1. Boys wear baby pink Christmas sweaters accented with pearls and tinsel (wow, rock it!).
2. 5th graders can get lip/chin piercings (geniune surprise there..).
3. Even the nerdy boys wear skinny jeans (fashion forward, I’m impressed).
4. It’s acceptable for teachers to walk around with more than two strands of tinsel in their hair. The kind you have to pay $3 a strand for…One strand might be more understandable due to the festive nature of pre-holiday school time. 4+ strands confuse me.
T-minus one day til student excitement reaches a head. Hold on tight, teacher friends!
One of the spelling center activities today used a cookie sheet and magnetic letters to practice spelling Dolch words. One little, very well-behaved cherub was a spelling rockstar and worked diligently through the Dolch word list independently. Believing that he was fine, I continued my circulation around the room to ensure the other students were all set. Fast forward three minutes later and little friend has come up to get my attention. He had spelled two sentences and would like me to come and see his masterpiece. What did he spell?
"The dog is pooping outside," and "My mom is a fox."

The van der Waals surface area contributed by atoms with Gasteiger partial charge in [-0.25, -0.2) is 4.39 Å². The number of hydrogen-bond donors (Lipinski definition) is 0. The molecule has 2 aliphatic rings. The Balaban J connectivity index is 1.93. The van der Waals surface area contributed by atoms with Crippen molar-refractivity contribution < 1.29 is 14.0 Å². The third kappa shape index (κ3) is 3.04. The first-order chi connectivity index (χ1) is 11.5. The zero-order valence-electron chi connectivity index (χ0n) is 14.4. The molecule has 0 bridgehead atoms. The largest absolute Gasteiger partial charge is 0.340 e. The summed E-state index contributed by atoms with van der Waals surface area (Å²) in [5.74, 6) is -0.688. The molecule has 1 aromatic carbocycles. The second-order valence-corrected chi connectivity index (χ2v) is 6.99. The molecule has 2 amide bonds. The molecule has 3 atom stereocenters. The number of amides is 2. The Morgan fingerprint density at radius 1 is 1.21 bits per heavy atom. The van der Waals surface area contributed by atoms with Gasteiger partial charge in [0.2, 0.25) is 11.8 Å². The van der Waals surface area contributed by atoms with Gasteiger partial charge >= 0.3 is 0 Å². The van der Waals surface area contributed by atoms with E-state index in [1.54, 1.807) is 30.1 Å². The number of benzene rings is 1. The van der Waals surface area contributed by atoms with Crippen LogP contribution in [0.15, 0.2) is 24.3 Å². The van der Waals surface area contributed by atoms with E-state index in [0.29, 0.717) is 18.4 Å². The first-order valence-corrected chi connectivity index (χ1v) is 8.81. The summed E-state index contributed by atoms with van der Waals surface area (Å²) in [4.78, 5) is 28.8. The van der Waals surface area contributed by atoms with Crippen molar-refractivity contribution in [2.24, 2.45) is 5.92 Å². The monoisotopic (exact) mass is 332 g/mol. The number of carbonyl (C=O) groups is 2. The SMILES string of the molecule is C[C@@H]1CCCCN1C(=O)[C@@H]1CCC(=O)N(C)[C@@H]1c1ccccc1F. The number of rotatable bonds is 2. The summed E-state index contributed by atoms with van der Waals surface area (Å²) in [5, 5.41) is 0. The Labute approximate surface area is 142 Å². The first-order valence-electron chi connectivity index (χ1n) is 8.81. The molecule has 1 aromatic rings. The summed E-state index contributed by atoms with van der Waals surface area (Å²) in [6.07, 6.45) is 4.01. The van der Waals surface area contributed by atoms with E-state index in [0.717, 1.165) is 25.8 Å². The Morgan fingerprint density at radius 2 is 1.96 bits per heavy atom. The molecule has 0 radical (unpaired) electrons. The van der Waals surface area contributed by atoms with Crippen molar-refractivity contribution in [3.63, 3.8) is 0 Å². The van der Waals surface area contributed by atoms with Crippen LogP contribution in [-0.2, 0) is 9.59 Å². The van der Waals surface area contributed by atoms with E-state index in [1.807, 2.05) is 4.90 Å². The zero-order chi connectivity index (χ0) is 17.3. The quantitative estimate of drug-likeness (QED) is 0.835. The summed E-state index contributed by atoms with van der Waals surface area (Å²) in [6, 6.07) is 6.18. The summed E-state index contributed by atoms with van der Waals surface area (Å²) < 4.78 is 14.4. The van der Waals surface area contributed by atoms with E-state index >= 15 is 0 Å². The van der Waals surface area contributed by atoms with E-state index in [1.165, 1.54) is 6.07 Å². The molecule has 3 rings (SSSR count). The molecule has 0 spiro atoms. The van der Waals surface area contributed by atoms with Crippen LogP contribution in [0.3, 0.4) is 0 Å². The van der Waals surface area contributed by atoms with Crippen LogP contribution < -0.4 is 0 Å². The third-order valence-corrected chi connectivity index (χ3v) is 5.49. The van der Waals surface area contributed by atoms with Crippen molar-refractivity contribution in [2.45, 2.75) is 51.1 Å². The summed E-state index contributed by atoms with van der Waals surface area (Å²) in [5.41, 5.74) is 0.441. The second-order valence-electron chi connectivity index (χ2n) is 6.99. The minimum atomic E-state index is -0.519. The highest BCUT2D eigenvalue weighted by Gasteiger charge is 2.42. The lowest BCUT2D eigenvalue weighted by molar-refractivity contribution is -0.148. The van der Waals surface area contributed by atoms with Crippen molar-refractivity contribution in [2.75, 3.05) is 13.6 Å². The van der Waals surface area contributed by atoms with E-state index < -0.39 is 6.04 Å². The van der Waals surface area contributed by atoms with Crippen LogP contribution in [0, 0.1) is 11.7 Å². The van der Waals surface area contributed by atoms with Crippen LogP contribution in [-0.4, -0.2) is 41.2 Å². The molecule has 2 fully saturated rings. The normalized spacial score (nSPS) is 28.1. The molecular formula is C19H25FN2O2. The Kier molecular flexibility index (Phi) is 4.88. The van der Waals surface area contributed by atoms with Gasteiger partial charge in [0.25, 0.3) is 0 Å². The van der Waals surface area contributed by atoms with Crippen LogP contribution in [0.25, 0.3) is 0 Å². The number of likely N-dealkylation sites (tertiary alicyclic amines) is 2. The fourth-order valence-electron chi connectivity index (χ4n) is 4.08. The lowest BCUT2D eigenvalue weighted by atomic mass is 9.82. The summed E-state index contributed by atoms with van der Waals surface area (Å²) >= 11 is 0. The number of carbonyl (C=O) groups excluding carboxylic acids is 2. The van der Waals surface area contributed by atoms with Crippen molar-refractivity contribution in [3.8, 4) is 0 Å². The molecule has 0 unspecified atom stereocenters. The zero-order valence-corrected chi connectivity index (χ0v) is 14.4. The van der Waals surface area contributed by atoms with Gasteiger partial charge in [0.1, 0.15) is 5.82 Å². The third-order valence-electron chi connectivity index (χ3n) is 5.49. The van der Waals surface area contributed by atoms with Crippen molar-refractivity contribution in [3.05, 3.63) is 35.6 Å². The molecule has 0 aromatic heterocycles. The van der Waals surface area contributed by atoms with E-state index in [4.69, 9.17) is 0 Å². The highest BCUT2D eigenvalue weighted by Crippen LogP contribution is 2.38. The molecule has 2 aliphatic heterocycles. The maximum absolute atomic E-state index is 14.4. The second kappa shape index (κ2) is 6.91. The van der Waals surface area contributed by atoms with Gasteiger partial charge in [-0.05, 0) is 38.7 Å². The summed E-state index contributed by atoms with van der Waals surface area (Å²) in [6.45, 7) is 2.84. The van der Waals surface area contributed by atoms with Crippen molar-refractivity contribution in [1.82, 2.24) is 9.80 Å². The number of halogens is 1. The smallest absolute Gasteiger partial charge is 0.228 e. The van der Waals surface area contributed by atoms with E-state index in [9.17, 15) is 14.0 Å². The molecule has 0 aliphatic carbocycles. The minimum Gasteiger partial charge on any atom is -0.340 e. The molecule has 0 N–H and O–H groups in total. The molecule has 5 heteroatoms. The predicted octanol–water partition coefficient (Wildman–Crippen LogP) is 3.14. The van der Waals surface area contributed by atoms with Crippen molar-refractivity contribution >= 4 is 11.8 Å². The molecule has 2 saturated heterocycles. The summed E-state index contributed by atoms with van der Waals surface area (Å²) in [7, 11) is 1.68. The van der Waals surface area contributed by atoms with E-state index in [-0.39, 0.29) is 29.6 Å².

All words were spelled correctly. He used appropriate phonemic awareness skills to decode the unfamiliar words. Dare I say that I am a little proud?
I saw the title of this article and I thought it was a joke.
Fast forward a few minutes later and I am now trying not to become irate and secretly still hoping this is a joke. With all of the standards, evaluations, and general requirements of the education system that teachers face every day, how is this possible? All of those wonderful, desreving teachers grouped with two musical performers who have yet to write a song with proper grammar?
My favorite part just might be this quote from Melvin El, CEO of Southern-Florida’s Best Education Place, “They’re teaching them better — in many cases — than teachers in the classrooms. Of course they were waning on the content — they weren’t teaching the things that would make kids successful in life, but again, the point that my team was making is that they’re teaching kids in an abundant way.”
This article and honorary award really is a joke, right?